Major life events reveal your company culture.

You’ve heard it said that people don’t quit jobs – they quit people. There’s a lot of truth in that. I brushed the dust off of this vintage post from my Inc. magazine column, because company culture is a vital component of any business, and major life events are a big metric for measuring how healthy that culture is. When life happens, how you react reveals all you need to know about the work environment that you’ve created for your company. As I noted in my original column:

“Whenever your business is disrupted by a major event in the life of an employee–such as the birth of a child–don’t make the mistake of treating it as a problem and a headache. Instead, recognize it as a chance for the company to shine.”

Here at Birthing of Giants, we call it stakeholder capitalism – the implementation and measurement of how invested a company’s “stakeholders” are. Employees are one kind of stakeholder, and company culture plays a hefty role in how empowered your employees feel. Major life events don’t come up very often, so take advantage of the opportunity to show how much you care about your employees. How to do that?

“The general rule is: Come up with something outside the norm.”

For example, consider how you might offer work from home days, or flexible hours to a worker with a new baby or dealing with a loss in the family. Perhaps you and your employees can rally around a coworker in need, and temporarily take on some of their workload as a gift to them.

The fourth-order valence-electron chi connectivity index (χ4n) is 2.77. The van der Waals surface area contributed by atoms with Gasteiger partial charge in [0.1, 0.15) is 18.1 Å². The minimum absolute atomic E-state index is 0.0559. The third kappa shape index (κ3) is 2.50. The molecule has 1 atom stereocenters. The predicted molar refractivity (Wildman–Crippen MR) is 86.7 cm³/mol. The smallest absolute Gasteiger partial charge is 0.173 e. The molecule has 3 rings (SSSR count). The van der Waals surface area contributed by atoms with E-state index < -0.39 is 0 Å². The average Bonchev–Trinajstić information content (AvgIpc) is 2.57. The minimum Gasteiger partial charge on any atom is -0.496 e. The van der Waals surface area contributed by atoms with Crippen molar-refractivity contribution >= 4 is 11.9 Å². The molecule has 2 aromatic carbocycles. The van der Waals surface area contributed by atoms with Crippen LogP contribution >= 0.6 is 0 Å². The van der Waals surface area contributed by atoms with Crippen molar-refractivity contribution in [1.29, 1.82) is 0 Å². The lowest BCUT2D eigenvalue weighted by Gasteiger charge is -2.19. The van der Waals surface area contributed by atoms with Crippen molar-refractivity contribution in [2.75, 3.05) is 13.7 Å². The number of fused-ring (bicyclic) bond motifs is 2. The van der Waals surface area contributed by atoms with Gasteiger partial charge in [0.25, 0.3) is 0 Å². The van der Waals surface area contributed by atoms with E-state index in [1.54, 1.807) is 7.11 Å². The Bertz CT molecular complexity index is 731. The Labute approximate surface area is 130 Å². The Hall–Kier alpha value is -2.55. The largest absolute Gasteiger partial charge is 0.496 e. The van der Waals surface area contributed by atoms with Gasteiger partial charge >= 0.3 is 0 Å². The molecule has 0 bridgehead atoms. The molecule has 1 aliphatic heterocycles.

“To be sure, the employees’ participation has to be voluntary. It’s not a gift if people are required to do it. Most will probably be happy to chip in. If they aren’t, you’ll know something is amiss with your culture, and you’ll need to address it.”

The point is to think creatively about how to best serve your employees as they do the day-to-day work of growing your business. Company culture is an easy thing to ignore (Just ask Matt Manero, who had to do a hard reset to change his company’s toxic culture.), but if you want empowered employees who don’t quit on you, take full advantage of those opportunities to have a positive impact on both the work environment and your employees’ lives.

You can read my article in its original form at Inc. magazine’s website.